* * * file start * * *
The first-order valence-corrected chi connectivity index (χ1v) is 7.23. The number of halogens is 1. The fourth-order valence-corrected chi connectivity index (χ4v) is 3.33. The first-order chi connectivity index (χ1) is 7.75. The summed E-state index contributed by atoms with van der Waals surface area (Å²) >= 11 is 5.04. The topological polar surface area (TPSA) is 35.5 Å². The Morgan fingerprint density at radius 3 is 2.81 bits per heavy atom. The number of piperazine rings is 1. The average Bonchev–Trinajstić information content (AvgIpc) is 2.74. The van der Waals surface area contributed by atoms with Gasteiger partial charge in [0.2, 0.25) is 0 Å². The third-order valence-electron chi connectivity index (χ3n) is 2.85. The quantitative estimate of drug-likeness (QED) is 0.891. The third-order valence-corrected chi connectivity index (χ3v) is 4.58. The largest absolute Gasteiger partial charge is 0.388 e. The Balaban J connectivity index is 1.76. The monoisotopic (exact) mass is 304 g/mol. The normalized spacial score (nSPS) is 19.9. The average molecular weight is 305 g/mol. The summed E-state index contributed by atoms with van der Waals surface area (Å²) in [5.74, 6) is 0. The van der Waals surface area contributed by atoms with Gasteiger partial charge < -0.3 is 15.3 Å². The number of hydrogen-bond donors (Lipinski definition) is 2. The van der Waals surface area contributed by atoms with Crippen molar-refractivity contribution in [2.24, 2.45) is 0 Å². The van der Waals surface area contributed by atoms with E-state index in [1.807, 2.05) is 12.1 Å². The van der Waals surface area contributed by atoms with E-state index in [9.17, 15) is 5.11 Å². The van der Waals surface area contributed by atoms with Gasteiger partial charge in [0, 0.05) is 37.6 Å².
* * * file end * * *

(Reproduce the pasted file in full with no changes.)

The first-order valence-corrected chi connectivity index (χ1v) is 7.23. The number of halogens is 1. The fourth-order valence-corrected chi connectivity index (χ4v) is 3.33. The first-order chi connectivity index (χ1) is 7.75. The summed E-state index contributed by atoms with van der Waals surface area (Å²) >= 11 is 5.04. The topological polar surface area (TPSA) is 35.5 Å². The Morgan fingerprint density at radius 3 is 2.81 bits per heavy atom. The number of piperazine rings is 1. The average Bonchev–Trinajstić information content (AvgIpc) is 2.74. The van der Waals surface area contributed by atoms with Gasteiger partial charge in [0.2, 0.25) is 0 Å². The third-order valence-electron chi connectivity index (χ3n) is 2.85. The quantitative estimate of drug-likeness (QED) is 0.891. The third-order valence-corrected chi connectivity index (χ3v) is 4.58. The largest absolute Gasteiger partial charge is 0.388 e. The Balaban J connectivity index is 1.76. The monoisotopic (exact) mass is 304 g/mol. The normalized spacial score (nSPS) is 19.9. The average molecular weight is 305 g/mol. The summed E-state index contributed by atoms with van der Waals surface area (Å²) in [5.74, 6) is 0. The van der Waals surface area contributed by atoms with Gasteiger partial charge < -0.3 is 15.3 Å². The number of hydrogen-bond donors (Lipinski definition) is 2. The van der Waals surface area contributed by atoms with Crippen molar-refractivity contribution in [2.24, 2.45) is 0 Å². The van der Waals surface area contributed by atoms with E-state index in [1.807, 2.05) is 12.1 Å². The van der Waals surface area contributed by atoms with E-state index in [9.17, 15) is 5.11 Å². The van der Waals surface area contributed by atoms with Gasteiger partial charge in [0, 0.05) is 37.6 Å².